“Criminals see [breaching a security firm] as a badge of honour,” he says. “I was subject to a SIM swap attack a few years ago – criminals contacted my network provider, cancelled my SIM, and got a new one sent to their address to infiltrate a part of my dual authentication process. They still couldn’t access my crypto assets, but any attack is nonetheless concerning.”

“John McAfee was a major target when he was still alive,” he continues. “Cybercriminals see it as a game; if you’re able to breach the cybersecurity defences of a renowned expert like McAfee, you’ve just won the jackpot.”

Staying ahead of the criminals

With criminal attempts increasing in frequency and scope, crypto firms now must look at their security from every angle to avoid a breach.

One of the primary benefits of such a nascent industry is the strong level of communication and “comradery” between crypto players over security issues, according to Venrai.

“It helps people become more knowledgeable about the protections they need,” says Tucker-Feltham. “Crypto is an emerging area so there’s still lots of room for improvement.”

“It goes without saying that when you are directly transacting on the blockchain, you can’t complain to a middleman – that’s the whole point of a decentralised payment network.”

Rufus Round, CEO of GlobalBlock Digital Asset Trading, a crypto exchange, says his company has launched a new multi-signatory withdrawal process to combat fraud in the crypto space.

“If you design your tech properly, there’s no risk,” he says. “We use a multi-signature, multi-party computation custody solution, which doesn’t require private keys. A criminal would have to get all [the executives] in the same room and cut our heads off to pass the biometric recognition – and that’s just not going to happen.”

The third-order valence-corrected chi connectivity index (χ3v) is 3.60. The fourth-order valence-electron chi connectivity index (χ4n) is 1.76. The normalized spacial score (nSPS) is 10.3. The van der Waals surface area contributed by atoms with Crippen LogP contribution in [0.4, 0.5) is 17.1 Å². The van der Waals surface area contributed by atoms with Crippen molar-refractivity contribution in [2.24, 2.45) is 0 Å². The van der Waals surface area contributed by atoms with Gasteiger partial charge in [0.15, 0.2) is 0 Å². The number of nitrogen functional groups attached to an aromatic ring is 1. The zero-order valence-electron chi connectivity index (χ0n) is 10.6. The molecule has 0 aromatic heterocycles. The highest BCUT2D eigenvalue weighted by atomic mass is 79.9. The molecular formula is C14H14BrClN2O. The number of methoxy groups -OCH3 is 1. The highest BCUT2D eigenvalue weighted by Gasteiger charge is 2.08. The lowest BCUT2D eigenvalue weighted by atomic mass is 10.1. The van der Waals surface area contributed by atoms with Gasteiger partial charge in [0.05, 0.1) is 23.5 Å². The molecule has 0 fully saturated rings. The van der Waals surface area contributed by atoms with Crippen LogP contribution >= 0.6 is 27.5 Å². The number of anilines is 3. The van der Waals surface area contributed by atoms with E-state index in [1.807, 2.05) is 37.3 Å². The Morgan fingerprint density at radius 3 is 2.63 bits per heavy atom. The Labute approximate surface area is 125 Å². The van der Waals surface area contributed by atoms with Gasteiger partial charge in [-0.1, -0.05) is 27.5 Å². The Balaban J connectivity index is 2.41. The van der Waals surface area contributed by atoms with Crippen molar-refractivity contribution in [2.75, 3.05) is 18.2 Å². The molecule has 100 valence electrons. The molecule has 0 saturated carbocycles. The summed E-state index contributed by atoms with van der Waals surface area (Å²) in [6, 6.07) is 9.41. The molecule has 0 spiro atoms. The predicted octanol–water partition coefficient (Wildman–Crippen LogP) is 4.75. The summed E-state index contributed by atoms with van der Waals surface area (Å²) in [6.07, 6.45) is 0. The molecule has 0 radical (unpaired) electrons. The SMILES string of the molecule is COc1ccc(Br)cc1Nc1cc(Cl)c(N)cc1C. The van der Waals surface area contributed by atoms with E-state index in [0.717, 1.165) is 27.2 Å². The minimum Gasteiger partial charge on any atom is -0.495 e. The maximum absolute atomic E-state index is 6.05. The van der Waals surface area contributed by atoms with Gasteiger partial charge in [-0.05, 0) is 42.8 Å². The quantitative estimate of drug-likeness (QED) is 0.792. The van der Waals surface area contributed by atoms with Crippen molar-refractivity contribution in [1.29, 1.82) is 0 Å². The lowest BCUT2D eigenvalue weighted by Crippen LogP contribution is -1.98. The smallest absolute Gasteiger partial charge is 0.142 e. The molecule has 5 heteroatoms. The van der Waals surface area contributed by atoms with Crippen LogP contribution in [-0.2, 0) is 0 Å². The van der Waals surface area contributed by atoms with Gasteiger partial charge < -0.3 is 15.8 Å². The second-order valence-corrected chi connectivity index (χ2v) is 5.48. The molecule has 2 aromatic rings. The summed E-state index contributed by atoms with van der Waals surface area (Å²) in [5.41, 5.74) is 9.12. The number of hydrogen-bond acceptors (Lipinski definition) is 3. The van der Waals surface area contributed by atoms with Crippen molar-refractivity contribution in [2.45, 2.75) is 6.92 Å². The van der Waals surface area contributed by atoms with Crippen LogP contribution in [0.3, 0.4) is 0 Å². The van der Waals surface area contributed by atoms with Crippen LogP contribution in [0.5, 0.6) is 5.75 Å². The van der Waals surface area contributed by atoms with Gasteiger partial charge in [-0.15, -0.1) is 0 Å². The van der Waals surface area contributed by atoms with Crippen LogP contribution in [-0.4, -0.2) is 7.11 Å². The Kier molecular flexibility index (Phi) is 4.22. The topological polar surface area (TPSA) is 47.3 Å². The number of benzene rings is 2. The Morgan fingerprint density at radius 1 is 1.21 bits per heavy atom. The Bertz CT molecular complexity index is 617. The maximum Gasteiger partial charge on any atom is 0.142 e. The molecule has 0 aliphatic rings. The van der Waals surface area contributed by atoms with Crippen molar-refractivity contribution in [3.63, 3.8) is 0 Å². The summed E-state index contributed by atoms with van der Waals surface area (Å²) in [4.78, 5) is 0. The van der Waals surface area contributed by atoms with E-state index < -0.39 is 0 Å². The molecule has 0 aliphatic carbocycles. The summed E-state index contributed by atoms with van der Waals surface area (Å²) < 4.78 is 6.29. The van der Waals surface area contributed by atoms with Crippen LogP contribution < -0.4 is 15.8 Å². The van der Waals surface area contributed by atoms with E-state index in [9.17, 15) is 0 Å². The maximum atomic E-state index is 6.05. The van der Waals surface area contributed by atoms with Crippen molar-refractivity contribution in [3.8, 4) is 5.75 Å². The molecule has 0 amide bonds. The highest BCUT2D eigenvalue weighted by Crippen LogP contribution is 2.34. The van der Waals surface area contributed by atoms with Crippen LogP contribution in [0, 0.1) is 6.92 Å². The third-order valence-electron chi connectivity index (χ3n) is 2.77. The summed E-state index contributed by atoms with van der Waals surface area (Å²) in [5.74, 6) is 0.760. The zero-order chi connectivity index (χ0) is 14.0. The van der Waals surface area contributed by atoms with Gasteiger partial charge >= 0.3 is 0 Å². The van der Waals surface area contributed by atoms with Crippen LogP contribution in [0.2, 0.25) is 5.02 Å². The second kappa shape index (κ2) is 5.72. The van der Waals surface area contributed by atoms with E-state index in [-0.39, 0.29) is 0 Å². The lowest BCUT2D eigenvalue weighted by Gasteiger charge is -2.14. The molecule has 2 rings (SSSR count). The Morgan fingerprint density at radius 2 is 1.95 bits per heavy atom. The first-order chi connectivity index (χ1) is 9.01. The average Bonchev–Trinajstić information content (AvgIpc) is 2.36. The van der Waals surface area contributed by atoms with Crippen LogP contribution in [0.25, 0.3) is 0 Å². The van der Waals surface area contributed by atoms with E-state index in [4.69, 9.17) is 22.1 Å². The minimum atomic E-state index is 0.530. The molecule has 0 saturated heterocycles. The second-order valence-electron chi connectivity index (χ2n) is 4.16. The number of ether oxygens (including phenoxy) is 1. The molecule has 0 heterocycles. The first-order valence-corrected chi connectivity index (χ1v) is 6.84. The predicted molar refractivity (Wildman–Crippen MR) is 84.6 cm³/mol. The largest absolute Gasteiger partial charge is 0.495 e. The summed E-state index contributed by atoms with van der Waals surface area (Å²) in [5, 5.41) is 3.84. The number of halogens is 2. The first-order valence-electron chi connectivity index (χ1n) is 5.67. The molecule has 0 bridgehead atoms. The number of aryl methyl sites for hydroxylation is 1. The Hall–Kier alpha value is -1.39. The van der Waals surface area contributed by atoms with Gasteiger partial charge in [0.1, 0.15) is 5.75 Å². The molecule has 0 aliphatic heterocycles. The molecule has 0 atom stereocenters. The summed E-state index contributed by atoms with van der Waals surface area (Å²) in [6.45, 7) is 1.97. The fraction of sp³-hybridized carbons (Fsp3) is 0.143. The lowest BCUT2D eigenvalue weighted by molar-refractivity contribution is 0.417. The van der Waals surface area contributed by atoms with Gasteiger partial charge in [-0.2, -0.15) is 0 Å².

Crypto exchange behemoth owned by the Winklevoss twins, Gemini, also confirmed it operates a multiple signatory system for transferals of cryptocurrency out of its cold storage system, and “all private keys are stored offsite at high-security data centres”.

As crypto becomes more accepted within financial infrastructure globally, companies are hiking their security accordingly to meet investment grade requirements and promote trust.

Round now compares GlobalBlock’s approval processes with those of banks and says that ‘no-private-key’ solutions – such as those provided by blockchain custody solution, Qredo – are the future. He says the process scarcely requires compromise in terms of time delays either.

“If the whole world goes onto Qredo, you won’t need brokers or exchanges - [by advocating it] we are sort of doing ourselves out of a job in the long run,” he says. “But the solution is top notch - you’ve basically decentralised custody. It’s way ahead of its time.”

Round says that there is a huge diversity in levels of security employed by crypto companies, with those at the lower end of the spectrum tarnishing the reputation of the entire industry. 

“There are players who have set up and grown very quickly, with little or no background in institutional finance, so they aren’t as knowledgeable about what is required in terms of security and custody,” he says. “Being publicly listed helps [to give an additional level of accountability], as you are subject to scrutiny by your shareholders.”

The challenge for crypto exchanges now will be to continue upgrading customer security safeguards, but without losing the immediacy and lack of bureaucracy that the asset type is loved for among investors. Industry players hope that finding that balance, under the scrutiny of FCA regulation, will help promote trust among consumers that firms are more than a match for the criminals that pursue them.